Interested speakers should send the following information via e-mail to the session chair (deadline August 20, 2012):
– Proposed title for your paper/presentation
– A brief abstract (ca. 150-200 words) of your proposed paper
– A C.V.
All submissions will be acknowledged, and a final decision will be made by August 25, 2012.
***Call for Papers — Internet Reference Services Quarterly — New Authors Welcome!***
Internet Reference Services Quarterly is now accepting manuscripts for the 2012/13 volume year.
>> Internet Reference Services Quarterly is a refereed journal presenting information about reference librarianship in the digital age. The journal offers studies and articles on technology and innovations related to the delivery of library user services, including reference, research consultation, instruction, information literacy, user design and usability, and electronic reference materials and sources.
>> IRSQ welcomes articles on all aspects of library reference and information services, including professional practices, electronic communications, information literacy, training and education, managing reference services, evaluating information services and sources, software and technology, and user populations.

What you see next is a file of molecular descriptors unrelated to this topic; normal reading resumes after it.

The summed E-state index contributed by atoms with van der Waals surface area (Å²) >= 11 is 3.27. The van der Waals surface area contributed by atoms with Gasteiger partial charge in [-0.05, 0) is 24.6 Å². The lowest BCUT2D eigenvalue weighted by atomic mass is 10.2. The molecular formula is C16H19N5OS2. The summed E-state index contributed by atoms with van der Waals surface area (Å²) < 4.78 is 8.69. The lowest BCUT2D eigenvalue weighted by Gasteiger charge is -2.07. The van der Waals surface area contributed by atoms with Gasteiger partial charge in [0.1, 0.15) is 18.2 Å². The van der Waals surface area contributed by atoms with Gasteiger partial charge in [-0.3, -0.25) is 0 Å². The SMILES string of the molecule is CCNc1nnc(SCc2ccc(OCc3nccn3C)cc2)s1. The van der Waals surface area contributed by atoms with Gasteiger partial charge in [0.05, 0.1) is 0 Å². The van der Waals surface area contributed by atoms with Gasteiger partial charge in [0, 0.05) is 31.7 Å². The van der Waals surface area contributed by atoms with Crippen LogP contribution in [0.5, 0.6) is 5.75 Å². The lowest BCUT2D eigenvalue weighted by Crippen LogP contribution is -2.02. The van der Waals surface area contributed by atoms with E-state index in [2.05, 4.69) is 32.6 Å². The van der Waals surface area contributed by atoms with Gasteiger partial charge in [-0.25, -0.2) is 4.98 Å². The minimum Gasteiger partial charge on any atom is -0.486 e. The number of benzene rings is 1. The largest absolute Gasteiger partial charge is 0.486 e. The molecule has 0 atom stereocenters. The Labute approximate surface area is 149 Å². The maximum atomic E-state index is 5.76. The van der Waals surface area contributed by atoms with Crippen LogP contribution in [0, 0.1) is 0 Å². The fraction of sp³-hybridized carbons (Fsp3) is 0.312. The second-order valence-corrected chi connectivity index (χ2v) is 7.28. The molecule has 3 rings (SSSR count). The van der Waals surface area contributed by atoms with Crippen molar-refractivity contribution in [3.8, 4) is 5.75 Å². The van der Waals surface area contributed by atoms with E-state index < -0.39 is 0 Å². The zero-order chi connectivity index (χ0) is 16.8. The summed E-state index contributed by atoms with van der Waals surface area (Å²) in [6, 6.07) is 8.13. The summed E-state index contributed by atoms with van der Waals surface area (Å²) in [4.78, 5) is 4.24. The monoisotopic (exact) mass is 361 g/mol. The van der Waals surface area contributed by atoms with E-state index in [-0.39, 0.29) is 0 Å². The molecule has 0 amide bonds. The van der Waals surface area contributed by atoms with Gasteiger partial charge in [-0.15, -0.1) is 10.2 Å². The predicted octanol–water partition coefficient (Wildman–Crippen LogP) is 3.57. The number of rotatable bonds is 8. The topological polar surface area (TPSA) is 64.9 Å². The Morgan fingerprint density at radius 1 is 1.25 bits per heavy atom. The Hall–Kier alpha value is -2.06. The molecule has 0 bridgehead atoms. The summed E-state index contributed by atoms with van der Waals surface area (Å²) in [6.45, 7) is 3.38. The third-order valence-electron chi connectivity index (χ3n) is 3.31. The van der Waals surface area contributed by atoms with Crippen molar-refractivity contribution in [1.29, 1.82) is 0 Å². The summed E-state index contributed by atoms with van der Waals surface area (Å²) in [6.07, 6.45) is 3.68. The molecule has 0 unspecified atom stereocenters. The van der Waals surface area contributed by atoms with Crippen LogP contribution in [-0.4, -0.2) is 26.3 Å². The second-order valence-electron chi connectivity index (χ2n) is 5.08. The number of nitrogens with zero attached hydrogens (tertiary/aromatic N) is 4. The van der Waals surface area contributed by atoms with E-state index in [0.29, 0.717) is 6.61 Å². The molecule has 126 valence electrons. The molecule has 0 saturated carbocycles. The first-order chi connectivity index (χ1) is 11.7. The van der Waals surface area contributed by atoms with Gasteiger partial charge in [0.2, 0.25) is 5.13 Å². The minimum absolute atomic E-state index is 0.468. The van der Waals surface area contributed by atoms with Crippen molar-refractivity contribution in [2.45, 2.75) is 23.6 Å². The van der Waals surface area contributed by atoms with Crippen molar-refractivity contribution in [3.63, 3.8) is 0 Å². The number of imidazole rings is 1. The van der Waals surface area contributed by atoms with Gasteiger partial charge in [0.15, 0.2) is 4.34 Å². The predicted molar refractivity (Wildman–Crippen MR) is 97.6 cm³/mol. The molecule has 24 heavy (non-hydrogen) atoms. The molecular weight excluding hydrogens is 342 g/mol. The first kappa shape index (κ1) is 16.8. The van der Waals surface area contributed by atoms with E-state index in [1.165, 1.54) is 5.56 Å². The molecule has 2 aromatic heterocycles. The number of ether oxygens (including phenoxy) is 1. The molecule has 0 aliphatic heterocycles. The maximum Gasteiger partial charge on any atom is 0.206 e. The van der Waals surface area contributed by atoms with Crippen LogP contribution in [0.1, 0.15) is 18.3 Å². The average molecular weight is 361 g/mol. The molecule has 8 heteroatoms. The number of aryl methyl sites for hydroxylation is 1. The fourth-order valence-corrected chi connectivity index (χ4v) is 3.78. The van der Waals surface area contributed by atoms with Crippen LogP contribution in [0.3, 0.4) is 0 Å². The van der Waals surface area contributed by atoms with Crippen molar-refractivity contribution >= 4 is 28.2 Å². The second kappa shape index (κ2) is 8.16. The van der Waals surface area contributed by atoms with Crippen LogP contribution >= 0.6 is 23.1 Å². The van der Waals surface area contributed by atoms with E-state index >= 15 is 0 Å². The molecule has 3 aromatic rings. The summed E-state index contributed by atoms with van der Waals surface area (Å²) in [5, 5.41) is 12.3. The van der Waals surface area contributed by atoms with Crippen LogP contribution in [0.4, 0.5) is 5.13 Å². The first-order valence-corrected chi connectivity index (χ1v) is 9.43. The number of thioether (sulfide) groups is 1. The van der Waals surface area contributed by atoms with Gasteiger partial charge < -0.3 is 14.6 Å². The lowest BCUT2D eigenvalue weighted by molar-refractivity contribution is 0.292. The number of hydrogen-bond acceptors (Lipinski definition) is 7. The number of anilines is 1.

>> IRSQ receives all manuscripts electronically via the journal’s ScholarOne website:
>>For more journal information and submission instructions, visit www.tandfonline.com/WIRS or contact Jason Sokoloff at email@example.com.
Improving Library Services for People with Disabilities e-Course
ASCLA’s popular and relevant online course, Improving Library Services for People with Disabilities, will be offered again this October.
>>>>>Please share this message with any colleagues or distribution lists who might find it of interest!<<<<<